Tori And Lokita: A soul-scorching thriller

The two leads, especially the boy (Pablo Schils), are heartbreaking in their desperate intensity

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Subhash K Jha

Tori And Lokita (French-Belgian)

Written  & Directed  by  Jean-Pierre and Luc Dardenne

Rating: *** ½

Tori And Lokita is the latest, disturbing work of the two-time Palmes D’Or winners, the Dardenne brothers Jean-Pierre and Luc, who have collaborated on twelve films so far, all received with varying degrees of reverence and warmth.

I have personally enjoyed some of their past films like L’Enfant and Two Days One Night. Tori And Lokita is a very tough film to relish. It is way too dark for entertainment and far too pessimistic to be considered a tenable social comment. What it does do is give us a frightening inner view of what it means to be an illegal immigrant in a European country, in this case, Belgium where a young African woman Lokita (Mbundu Joely) and a little boy Tori (Pablo Schils) try to survive together in a hostile country by pretending to be siblings.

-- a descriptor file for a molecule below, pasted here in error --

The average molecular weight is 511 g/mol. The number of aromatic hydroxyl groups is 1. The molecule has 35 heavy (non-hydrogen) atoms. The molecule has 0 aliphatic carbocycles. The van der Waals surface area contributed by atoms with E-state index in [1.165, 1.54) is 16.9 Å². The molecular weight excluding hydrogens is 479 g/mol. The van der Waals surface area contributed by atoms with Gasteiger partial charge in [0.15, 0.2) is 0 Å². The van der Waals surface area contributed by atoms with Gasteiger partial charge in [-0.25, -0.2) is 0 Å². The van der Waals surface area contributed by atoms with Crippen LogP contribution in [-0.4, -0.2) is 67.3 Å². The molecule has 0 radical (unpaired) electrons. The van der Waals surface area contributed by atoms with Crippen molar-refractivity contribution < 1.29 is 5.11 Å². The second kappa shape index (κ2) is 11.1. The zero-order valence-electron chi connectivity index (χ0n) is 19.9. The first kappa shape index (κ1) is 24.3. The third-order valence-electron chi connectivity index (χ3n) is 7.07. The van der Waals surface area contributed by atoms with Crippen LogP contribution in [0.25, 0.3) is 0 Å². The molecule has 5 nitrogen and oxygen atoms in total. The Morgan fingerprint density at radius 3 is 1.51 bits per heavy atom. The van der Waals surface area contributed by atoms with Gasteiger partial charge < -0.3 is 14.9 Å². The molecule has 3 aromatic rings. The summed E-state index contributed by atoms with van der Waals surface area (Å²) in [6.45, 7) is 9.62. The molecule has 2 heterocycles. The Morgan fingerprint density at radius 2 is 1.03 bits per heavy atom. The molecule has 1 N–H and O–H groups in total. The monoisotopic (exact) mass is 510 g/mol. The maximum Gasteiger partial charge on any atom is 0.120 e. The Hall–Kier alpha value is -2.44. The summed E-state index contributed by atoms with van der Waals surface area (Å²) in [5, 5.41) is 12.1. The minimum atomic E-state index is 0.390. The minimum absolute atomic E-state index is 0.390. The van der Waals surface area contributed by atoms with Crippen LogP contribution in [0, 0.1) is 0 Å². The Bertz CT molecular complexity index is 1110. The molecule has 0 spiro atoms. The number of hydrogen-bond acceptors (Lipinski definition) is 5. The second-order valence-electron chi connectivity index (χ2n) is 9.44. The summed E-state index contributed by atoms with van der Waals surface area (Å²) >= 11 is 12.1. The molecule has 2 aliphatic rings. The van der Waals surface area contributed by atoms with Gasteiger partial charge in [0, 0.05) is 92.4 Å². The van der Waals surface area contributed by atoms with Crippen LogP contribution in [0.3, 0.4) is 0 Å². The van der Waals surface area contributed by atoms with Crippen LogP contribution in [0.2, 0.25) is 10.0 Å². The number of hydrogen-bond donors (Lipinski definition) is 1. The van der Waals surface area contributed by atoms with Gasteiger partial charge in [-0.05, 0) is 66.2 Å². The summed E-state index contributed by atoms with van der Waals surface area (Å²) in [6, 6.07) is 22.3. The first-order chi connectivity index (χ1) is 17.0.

The bond between the actors and the characters they play is effectively synchronized. We can see that the two have really come to care for one another in the dismaying situation that they find themselves in.  

Then the director fastens his seatbelt and flies off into an action-thriller orbit, with Lokita and Tori being chased by a drug dealer and his accomplice to a tragic end. To be fair, the spirit of adventure that grips the narrative like a virus is a commercial concession that the film could do without. I would have liked to see more  about how Lokita and Tori met, and how their unlikely bond was formed rather than see them fleeing from the trashy drug dealers.    

Nonetheless, Tori And Lokita is a very powerful film, visually and emotionally. The visuals are bare austere and done with the care that persuades us to simply stare. The emotional bonding between Lokita and  Tori reinforces the theme of migratory kinship without hammering in the emotions.

The two leads, especially the boy (Pablo Schils), are heartbreaking in their desperate intensity.

How and when has Tori decided he will be the protective kid brother to a woman who is not related to him at all? Both the lead players are born to play their characters. The supporting actors are beyond brilliant. They don’t want to impress us with their performances. They just want to persuade us by their presence into believing that those who are homeless deserve some empathy  and dignity.

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